In terms of whole-life cost (and total-life carbon emissions), there is a limit to how low the SFP can go before the capital cost of the equipment outweighs the operational savings in lower pressure drops – this is discussed at length in CIBSE TM30 Improve life-cycle performance of mechanical ventilation systems. (The spreadsheet included in TM30, although a little dated in its example data, provides an excellent basis for examining the whole-life costs of a system, and can be readily extended to provide an indication of relative operational carbon impact.)
The Building Regulations5 in the UK limit the installed power that may be consumed by fans in ventilation systems in terms of SFP. In these regulations, the value of the SFP for an air distribution system accounts for the combined sum of the design watts of the system supply and extract fans, including losses through switchgear and controls (such as inverters), divided by the design airflow rate through that system. (See panel, ‘Setting the standard for SFP’).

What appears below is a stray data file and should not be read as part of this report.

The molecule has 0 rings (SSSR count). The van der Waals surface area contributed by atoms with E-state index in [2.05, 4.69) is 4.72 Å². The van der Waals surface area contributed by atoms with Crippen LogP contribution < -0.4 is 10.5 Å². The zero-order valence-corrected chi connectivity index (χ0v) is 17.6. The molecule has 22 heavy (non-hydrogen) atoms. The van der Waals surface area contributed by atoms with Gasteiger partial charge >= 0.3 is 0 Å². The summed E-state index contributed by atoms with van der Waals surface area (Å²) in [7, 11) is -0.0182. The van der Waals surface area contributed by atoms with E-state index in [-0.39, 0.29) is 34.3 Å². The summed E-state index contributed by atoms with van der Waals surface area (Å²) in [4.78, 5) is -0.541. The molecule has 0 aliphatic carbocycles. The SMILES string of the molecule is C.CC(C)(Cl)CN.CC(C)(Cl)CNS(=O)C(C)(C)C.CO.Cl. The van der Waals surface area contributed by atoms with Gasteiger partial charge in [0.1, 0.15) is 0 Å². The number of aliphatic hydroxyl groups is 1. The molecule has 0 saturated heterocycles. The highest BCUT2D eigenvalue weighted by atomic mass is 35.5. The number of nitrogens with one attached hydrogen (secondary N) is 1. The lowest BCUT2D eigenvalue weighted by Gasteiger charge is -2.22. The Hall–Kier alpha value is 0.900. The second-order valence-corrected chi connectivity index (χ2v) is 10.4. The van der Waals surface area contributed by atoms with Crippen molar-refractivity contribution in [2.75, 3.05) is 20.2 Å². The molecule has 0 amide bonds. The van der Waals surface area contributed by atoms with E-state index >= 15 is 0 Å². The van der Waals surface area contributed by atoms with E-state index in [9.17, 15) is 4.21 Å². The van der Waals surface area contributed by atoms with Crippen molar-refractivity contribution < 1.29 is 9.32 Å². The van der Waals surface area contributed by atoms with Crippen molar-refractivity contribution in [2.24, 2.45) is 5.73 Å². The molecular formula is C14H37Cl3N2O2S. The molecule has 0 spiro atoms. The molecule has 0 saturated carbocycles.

Any such standardised SFPs should not be seen as the ultimate target. Better standards are achievable through careful, but typically simple, design practices – such as including turning vanes in bends – that can generate significant benefits in lifetime operational energy consumption, costs and carbon emissions.
© Tim Dwyer, 2021.
CIBSE TM42: Fan Application Guide (2006) provides detailed information on the assessment and installation of HVAC fans.
AIVC Technical Note 65, Recommendations on specific fan power and fan system efficiency gives detailed commentary and analysis of this application of fans for HVAC.
Swegon Air Academy AIR Chapter 25 Fans and SFP by Gunnar Berg inspired and provided content for this CPD article.
1 www.gov.uk/government/publications/building-energy-efficiency-survey-bees – accessed 13 May 2021.
2 Schild, PG et al, AIVC Technical Note 65, Recommendations on specific fan power and fan system efficiency, AIVC 2009.
3 Eurovent Guidebook – air handling units, Eurovent 2018.
4 Berg, G, AIR Chapter 25 Fans and SFP, Swegon Air Academy, 2014.
5 Non-domestic Building Services Compliance Guide: 2013 Edition, NBS 2014.
6 Specific fan power – a tool for better performance of air handling systems, Jorma Railio and Pekka Mäkinen, Clima 2007.